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Oh Ginger / Press

“This is a satisfying, relaxed folk listen, combining guitar-work reminiscent of Joshua Radin, some Dylan-esque harmonica playing and the occasional vibraphone. Both male and female voices lace together throughout the EP. Great to listen to on a lazy afternoon.”

“Based in either New York or South Carolina, alt. folk duo Oh! Ginger are releasing the first of what is a planned trilogy of EPs via Bandcamp. Utilising acoustic guitars and vibraphone, Oh! Ginger’s five song debut is no-frills modern folk referencing Tom Waits, Gram Parsons, Jon Brion and other performers whose take on songwriting goes slightly beyond the conventional and, bristling with barbed witticisms and sharply rendered instrumentation, Oh! Ginger’s first release bodes well for their upcoming sequels to this EP. ”

“Local songwriter Lindsay Holler and former Charlestonian Michael Hanf (a multi-instrumentalist now based in New York City) have a new musical project called Oh Ginger, and they’ve already recorded and released a self-titled mini-album of new music. “It’s kind of an indie/folk vibe, with vibraphone, guitar, and harmonies,” says Holler, who played previously with Hanf in the Dirty Kids. “This first EP is actually one of three. We’ll be releasing two follow-ups later in the spring and summer.” The five-song debut was made available online for free (or as “name your price” download) this week at ohginger.bandcamp.com. Check it out. ”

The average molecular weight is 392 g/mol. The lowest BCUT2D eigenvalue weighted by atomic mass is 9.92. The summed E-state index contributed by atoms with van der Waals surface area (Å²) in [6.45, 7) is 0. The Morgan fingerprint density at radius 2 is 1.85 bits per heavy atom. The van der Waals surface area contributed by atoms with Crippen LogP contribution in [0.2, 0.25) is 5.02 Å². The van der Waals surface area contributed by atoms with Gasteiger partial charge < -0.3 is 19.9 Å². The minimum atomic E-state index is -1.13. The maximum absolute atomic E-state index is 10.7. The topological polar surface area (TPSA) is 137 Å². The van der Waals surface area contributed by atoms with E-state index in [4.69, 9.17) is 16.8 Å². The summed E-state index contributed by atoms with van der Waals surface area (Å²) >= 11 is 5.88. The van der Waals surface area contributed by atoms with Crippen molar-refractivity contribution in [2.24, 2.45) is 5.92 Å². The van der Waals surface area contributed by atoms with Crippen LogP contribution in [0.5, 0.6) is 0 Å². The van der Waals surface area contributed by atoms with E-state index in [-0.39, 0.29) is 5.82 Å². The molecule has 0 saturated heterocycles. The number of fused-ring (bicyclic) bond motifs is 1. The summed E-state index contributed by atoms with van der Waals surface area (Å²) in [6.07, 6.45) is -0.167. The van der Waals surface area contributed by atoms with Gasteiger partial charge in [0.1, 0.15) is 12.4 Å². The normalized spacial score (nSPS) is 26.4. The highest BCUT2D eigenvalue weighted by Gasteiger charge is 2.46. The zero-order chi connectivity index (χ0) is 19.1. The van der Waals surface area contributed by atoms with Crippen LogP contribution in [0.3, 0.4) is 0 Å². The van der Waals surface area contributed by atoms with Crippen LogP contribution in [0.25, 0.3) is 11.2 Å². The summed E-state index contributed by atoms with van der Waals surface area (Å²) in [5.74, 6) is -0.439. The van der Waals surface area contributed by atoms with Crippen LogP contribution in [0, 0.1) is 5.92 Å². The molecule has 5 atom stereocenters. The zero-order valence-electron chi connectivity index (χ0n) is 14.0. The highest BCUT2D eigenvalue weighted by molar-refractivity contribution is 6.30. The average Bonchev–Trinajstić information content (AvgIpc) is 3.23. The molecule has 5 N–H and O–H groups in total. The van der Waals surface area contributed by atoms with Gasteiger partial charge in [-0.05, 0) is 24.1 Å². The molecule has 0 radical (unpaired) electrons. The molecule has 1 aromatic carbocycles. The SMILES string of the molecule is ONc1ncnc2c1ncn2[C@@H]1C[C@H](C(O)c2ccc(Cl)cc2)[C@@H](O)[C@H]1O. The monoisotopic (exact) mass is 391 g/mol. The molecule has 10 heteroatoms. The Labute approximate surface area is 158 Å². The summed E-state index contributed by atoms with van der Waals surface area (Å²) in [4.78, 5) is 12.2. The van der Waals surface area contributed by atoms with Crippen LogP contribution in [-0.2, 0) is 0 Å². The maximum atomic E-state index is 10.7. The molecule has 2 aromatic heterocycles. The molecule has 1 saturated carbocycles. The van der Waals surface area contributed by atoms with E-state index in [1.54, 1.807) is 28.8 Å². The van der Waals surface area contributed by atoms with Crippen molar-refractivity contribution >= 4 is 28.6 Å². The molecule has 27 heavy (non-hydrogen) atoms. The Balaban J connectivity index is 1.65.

“Oh! Ginger’s self-titled debut EP is a wonderful mixture of music styles that doesn’t really sound like anything Holler or Hanf have released, and yet has a comfortable sense of the familiar nonetheless. “Dust,” the EP’s leadoff track, features hauntingly distorted vocals by both artists over a simple guitar melody. “End Over End” takes on a jazzier feel, with Holler’s vocals blending well with Hanf’s vibraphone, while “Don’t Call Me,” which finds Hanf taking over lead vocals, has a folkier flavor. A little reverb on Holler’s exquisitely rich voice adds a dreamlike quality to “On the Inside,” and the EP concludes nicely with “Where We Stand,” a lovely song that reminds you of early Wilco or late Whiskeytown. The best thing about the EP is that it’s all killer and no filler. Holler and Hanf have promised two more EPs later in the year, and if those collections of songs are even half as good as what’s on “Oh! Ginger,” then I eagerly await the n”